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Tuesday, January 24th, 2023 AT 12:27 PM
Tiny
TIMALBERT
  • MEMBER
P0300, p0128 (2 times), and p0172 (2 times).
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Tuesday, January 24th, 2023 AT 1:21 PM
Tiny
AL514
  • EXPERT
Okay, the P0300 means there are random cylinders misfiring, not any one at specific time. But this P0128 might be the cause for the other 2 codes. This means the engine is not reaching operating temperature, and even though you have a short drive to work it should reach the set limit of 167 degrees F. The P0172 is an engine running rich code for Bank 2. It's running so rich that the engine computer's (ECM) fuel trim is below -17 percent, that's an extreme amount. These conditions will ruin the Catalytic Converter if they haven't already. So, I think you have multiple problems happening. The thermostat might be stuck open keeping the engine from warming up. And for the rich running condition, it can be a few different components. Since this vehicle is a V6, it has 2 banks. Bank 2 is the one running rich, there may be an oxygen sensor on that side of the engine that has failed and is sending a faulty signal to the ECM, if there are Catalytic Converters for each side and the bank 2 Converter has failed it can cause a rich signal, a Evap system that failed and is drawing raw fuel through the Evap Purge valve. Or leaking fuel injectors. Those are some things that can cause a rich running condition.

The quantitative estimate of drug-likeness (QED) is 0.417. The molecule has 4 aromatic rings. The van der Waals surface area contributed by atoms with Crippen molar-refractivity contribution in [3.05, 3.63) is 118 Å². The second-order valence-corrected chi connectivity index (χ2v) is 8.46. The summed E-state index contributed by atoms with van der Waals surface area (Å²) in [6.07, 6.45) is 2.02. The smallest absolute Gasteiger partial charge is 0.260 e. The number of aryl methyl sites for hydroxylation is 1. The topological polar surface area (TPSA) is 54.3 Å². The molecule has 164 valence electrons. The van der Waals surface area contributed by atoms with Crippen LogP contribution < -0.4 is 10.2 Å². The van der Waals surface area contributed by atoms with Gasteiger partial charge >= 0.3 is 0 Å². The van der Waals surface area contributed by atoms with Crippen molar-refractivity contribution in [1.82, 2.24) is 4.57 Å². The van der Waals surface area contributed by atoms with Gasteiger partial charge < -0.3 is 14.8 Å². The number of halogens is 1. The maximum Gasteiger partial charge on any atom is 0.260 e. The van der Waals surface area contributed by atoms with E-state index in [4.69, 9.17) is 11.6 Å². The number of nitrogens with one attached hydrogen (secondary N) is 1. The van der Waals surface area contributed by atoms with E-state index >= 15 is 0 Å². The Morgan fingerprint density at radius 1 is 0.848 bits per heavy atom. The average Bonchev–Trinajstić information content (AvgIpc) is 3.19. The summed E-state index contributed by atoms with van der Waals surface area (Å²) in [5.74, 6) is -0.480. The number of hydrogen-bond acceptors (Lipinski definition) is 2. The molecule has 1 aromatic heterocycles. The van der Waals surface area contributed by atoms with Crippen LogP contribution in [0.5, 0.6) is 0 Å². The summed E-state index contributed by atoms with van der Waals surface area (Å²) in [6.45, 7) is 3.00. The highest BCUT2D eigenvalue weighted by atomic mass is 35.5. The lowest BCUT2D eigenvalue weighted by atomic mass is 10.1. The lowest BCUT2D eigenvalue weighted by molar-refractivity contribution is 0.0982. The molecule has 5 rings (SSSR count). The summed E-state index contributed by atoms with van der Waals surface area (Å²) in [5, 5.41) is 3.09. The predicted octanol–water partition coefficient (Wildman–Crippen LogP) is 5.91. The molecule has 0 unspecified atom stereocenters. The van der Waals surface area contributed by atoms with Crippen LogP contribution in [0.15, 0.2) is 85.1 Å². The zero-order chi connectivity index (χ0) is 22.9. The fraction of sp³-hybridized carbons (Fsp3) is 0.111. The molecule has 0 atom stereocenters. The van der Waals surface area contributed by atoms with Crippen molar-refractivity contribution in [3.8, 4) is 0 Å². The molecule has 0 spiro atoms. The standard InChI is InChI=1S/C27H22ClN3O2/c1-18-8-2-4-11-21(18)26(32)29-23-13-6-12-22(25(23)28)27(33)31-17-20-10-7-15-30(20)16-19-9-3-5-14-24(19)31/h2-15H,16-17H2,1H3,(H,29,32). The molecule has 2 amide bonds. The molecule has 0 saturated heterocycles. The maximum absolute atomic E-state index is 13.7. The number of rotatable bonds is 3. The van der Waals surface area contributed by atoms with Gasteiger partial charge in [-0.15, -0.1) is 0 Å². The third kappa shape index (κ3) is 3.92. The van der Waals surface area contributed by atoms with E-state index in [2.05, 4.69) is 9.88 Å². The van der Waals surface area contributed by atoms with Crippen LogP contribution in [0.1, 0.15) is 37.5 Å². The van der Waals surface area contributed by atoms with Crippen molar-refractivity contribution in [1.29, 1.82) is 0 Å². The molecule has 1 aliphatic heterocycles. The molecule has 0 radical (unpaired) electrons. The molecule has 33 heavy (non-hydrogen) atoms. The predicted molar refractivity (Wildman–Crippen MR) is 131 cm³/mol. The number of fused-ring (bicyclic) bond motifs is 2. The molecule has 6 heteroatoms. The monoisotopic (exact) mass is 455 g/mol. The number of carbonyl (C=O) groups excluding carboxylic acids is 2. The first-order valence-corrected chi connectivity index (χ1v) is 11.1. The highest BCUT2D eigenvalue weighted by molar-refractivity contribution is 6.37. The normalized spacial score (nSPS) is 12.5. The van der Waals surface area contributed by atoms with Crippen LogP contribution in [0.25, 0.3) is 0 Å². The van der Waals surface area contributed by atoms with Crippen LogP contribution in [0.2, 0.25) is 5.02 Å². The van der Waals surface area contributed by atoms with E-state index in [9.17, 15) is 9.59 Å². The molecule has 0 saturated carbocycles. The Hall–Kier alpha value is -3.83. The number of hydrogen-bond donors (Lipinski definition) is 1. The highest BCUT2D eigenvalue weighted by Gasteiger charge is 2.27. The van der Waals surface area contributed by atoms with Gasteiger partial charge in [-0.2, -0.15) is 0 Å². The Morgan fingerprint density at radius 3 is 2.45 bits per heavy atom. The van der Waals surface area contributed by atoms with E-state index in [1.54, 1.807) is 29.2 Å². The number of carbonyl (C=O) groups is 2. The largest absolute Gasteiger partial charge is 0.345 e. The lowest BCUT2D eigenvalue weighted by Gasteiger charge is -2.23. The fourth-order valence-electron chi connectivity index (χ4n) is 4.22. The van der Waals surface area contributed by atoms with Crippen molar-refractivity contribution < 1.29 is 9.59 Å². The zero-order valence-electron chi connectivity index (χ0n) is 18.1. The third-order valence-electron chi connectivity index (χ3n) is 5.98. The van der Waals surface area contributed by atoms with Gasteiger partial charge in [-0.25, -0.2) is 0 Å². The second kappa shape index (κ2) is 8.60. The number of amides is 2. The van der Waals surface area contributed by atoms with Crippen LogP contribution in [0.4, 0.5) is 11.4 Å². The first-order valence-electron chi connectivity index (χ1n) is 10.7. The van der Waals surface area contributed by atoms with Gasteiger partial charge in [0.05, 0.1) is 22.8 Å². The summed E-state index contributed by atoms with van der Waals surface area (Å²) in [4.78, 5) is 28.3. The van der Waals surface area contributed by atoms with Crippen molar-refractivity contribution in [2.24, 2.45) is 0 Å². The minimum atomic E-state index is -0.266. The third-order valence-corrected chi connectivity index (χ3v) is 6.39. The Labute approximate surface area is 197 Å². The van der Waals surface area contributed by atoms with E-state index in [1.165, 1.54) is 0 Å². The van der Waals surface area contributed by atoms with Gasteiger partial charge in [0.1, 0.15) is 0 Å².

I put an arrow going to the Purge Valve, you can check it for any liquid fuel in it or the line coming to it. The purge valve is only to pull fuel vapors from the gas tank so they can be burned in the engine, Sometimes the Charcoal canister fails and gets filled with liquid gas instead of just vapors and they end up in the that vapor line. But the rest of the system will need to be looked at to determine the rich running condition. The cylinder misfire code will clear up after these issues are taken care of, it will save you in the long run.

You're going to have to get the low temperature issue looked at, most likely you need a new thermostat. Here are some guides below to give you an idea of how these components work:

https://www.2carpros.com/articles/how-an-engine-thermostat-works

https://www.2carpros.com/articles/replace-thermostat

https://www.2carpros.com/articles/engine-misfires-or-runs-rough

https://www.2carpros.com/articles/how-an-oxygen-sensor-works
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Wednesday, January 25th, 2023 AT 8:51 AM